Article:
I’m a writer, a feminist, and an orthodox Muslim (Salafi, to be precise).
I have a fondness for all that is goth, (steam)punk, and Batman. I’m obsessed with leather biker jackets. I’m loud, somewhat annoying, and absent-minded.
And I wear niqab.
To me, niqab is a very feminist statement. By covering my face, by obscuring my physical features from those around me, I am saying: “I alone own my body, and you have no right to me.” My words, my actions, and my mind take precedence over my body, and no one can coerce me otherwise. Wearing niqab does not erase me from society. Rather, it gives me the freedom to engage in it on my own terms, without being bound by others’ demands.
It is the ultimate act of ownership and empowerment.
And I’m fiercely proud of it.
But living in Canada, I get questioned a lot about my choice to wear niqab. My dad grew up in Canada, and my grandparents have lived here for more than 40 years. I’m as Canadian as they come—not despite the fact that I wear niqab, but because of it. The Canadian Charter of Rights and Freedoms, which guarantees me the right to dress the way I please, was taught to me at a young age. It’s ingrained in me. Knowing about it gave me the extra boost of confidence I needed when I chose to wear the niqab seven years ago. I felt secure in the knowledge that no one could ever accuse me of breaking the law, or that I didn’t know what it meant to be Canadian.
“You know you’re in Canada now,” people still say to me in a patronizing tone.
“I know,” I reply coolly. “That’s precisely why I’m wearing what I want to.”
One woman grimaced with distaste at me recently, asking,
“But why do you have to wear all that black?”
“Because I’m goth,” I deadpanned.
No, my entire identity doesn’t rest on the fact that I cover my face and body when I go out. I prefer not to focus on the way I dress, but find myselfspeaking and writing about it often. I usually end up talking about the legal and social repercussions of niqab, but it’s about a lot more than that for me.
I grew up watching my mother wearing niqab. But my parents didn’t allow me to wear it until I did my own research and considered the meaning and consequences of wearing it. When I put one on, it was with utter conviction that it was something I not only wanted, but needed. It was a reflection and extension of my identity, without being the sum of my existence.
The niqab is more than just a piece of cloth or a political claim. It’s a spiritual statement, an act of worship that I hold between myself and God. It’s not that I consider myself superior to others by wearing it– just the opposite. There are numerous others whose acts of worship may supersede my own. Wearing niqab is one act that I can consistently carry out, and I pray that it brings me at least a little bit closer to God, and to Jannah(paradise).
There are those who ask: “Why, if it’s an act of worship, don’t Muslim men wear it?” And, “Don’t you know that it’s not even a part of Islam?” And there are those who say that I am further sexualizing myself by shrouding.
To them I say: If you really care about my religiosity, research it. But don’t you dare assume I am ignorant about my own faith or that I don’t know what I’m doing or why. As for my sexuality, that’s my own damn business.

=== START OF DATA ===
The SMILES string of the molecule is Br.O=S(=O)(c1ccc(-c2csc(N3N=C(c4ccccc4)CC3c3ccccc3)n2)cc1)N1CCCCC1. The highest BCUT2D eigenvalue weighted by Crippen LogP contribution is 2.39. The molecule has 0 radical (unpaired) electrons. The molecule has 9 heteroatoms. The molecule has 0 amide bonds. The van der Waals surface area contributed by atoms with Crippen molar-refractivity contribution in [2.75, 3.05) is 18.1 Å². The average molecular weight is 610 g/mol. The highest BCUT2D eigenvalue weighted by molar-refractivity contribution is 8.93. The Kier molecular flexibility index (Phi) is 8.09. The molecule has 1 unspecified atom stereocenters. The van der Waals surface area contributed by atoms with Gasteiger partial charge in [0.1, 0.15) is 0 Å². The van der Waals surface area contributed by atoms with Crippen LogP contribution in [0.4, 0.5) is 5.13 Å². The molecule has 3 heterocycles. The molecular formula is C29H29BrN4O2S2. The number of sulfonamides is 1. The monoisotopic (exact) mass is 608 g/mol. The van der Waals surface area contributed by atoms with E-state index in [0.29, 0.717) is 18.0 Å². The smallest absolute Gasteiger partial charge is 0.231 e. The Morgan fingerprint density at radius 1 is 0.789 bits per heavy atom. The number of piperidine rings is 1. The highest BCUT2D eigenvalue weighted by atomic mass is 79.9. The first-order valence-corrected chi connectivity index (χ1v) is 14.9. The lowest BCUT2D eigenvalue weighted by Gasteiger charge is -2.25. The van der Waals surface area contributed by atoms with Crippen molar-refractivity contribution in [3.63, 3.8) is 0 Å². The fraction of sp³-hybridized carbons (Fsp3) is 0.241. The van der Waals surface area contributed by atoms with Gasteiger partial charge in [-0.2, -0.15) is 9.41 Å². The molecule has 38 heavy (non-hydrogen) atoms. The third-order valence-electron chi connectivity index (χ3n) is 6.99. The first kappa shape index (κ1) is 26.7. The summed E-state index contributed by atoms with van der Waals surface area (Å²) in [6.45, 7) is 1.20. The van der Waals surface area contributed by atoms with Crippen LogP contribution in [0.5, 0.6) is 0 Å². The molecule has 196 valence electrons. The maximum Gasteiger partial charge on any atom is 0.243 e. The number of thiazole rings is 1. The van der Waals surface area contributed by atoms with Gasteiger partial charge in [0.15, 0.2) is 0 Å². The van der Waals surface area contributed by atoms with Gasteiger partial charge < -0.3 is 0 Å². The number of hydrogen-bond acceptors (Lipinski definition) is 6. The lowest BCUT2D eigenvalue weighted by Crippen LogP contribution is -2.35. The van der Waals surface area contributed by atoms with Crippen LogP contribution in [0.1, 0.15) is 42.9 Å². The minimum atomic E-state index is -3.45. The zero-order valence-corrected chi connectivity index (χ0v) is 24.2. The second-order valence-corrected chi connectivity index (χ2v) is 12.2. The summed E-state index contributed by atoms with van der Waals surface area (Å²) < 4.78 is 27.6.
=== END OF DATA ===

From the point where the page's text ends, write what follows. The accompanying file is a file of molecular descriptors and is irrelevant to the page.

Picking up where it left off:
The lives of niqabi women do not revolve around our niqabs… and we are not all that mysterious. Some of us are quite open about our activities and even our dress on Facebook, Twitter and Instagram. On social media I joke about the difficulties of “matching all my blacks” (the elements of my clothing: abayah, hijab and niqab); the horror of realizing that I wore my niqab backwards (yes, there really is a right way and a wrong way to wear it!); and that very Canadian problem of getting powdered sugar from my Timbits (a bit like doughnut holes) all over myself and my 5-year-old daughter.
Most of my time is spent doing what I love most, reading and writing about women in Islam. I study historical female figures and challenge cultural Muslim ideas about female sexuality and gender roles. I care deeply about the Muslim community and I’m troubled by the many issues we are plagued with. I strive to put my ideas into action by in my local community, including a series of workshops I’ve developed titled #MuslimSexEd.
I can also be found wandering around downtown taking too many pictures and spending too much money on accessories I buy solely because they make my niqabi outfit look awesome:
In contrast to all this, media and pop culture portray a very different image of what a niqabi woman is, or looks like. Stock photos of “Muslim women” and “niqab” yield a plethora of images that are neither realistic nor practical. The one thing these images have in common is they are almost always taken by non-Muslim photographers, or solely of women in Eastern countries.
AP photographer Hassan Ammar is the latest in a series of lazy efforts to capitalize on niqab-wearing Muslim women… without having to actually engage those women. For others, like Khloe Kardashian, “dressing up” in niqab is a way to up the hypersexual ante. The appropriation of niqab for “artistic purposes” is offensive. We’ve had enough. In France we face steep fines for covering our faces in public. Elsewhere in Europe, the UK, and North America, niqabis face verbal and physical abuse from strangers.
We do not all wear the same black uniform or exaggerated eyeliner. We are not oppressed victims, or brainwashed “Islamists.” We do not need others to speak for us or over us, pretending to tell our stories when we have our own voices and our own cameras, and are fully capable of documenting our lives.
And we are doing so.